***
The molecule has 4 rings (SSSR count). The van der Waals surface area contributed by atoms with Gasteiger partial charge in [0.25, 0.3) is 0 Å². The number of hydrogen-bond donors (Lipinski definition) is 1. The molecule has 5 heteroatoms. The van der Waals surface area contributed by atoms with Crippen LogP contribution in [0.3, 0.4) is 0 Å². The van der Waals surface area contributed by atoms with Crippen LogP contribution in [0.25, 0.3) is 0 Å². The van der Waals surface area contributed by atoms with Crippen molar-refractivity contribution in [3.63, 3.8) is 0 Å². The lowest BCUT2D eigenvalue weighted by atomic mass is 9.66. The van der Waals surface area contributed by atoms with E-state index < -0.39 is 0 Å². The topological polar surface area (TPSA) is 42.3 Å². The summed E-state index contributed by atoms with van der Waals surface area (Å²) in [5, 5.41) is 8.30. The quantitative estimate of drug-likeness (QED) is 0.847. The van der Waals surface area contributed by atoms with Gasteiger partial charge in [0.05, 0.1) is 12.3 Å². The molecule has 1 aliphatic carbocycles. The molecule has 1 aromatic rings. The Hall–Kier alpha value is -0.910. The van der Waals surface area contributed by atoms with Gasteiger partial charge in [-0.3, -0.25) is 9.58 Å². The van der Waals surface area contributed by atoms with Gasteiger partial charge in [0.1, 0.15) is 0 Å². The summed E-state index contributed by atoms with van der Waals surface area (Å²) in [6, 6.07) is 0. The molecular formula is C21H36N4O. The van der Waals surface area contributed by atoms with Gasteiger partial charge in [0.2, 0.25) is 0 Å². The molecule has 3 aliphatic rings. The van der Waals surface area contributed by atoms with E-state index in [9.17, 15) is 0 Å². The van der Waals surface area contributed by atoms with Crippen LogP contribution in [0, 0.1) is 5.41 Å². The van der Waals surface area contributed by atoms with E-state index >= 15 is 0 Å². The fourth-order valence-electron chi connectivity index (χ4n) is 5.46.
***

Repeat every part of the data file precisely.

The molecule has 4 rings (SSSR count). The van der Waals surface area contributed by atoms with Gasteiger partial charge in [0.25, 0.3) is 0 Å². The number of hydrogen-bond donors (Lipinski definition) is 1. The molecule has 5 heteroatoms. The van der Waals surface area contributed by atoms with Crippen LogP contribution in [0.3, 0.4) is 0 Å². The van der Waals surface area contributed by atoms with Crippen LogP contribution in [0.25, 0.3) is 0 Å². The van der Waals surface area contributed by atoms with Crippen molar-refractivity contribution in [3.63, 3.8) is 0 Å². The lowest BCUT2D eigenvalue weighted by atomic mass is 9.66. The van der Waals surface area contributed by atoms with E-state index < -0.39 is 0 Å². The topological polar surface area (TPSA) is 42.3 Å². The summed E-state index contributed by atoms with van der Waals surface area (Å²) in [5, 5.41) is 8.30. The quantitative estimate of drug-likeness (QED) is 0.847. The van der Waals surface area contributed by atoms with Gasteiger partial charge in [0.05, 0.1) is 12.3 Å². The molecule has 1 aliphatic carbocycles. The molecule has 1 aromatic rings. The Hall–Kier alpha value is -0.910. The van der Waals surface area contributed by atoms with Gasteiger partial charge in [-0.3, -0.25) is 9.58 Å². The van der Waals surface area contributed by atoms with Gasteiger partial charge in [0.1, 0.15) is 0 Å². The summed E-state index contributed by atoms with van der Waals surface area (Å²) in [6, 6.07) is 0. The molecular formula is C21H36N4O. The van der Waals surface area contributed by atoms with Gasteiger partial charge in [0.2, 0.25) is 0 Å². The molecule has 3 aliphatic rings. The van der Waals surface area contributed by atoms with E-state index in [9.17, 15) is 0 Å². The van der Waals surface area contributed by atoms with Crippen LogP contribution in [0, 0.1) is 5.41 Å². The van der Waals surface area contributed by atoms with E-state index >= 15 is 0 Å². The fourth-order valence-electron chi connectivity index (χ4n) is 5.46.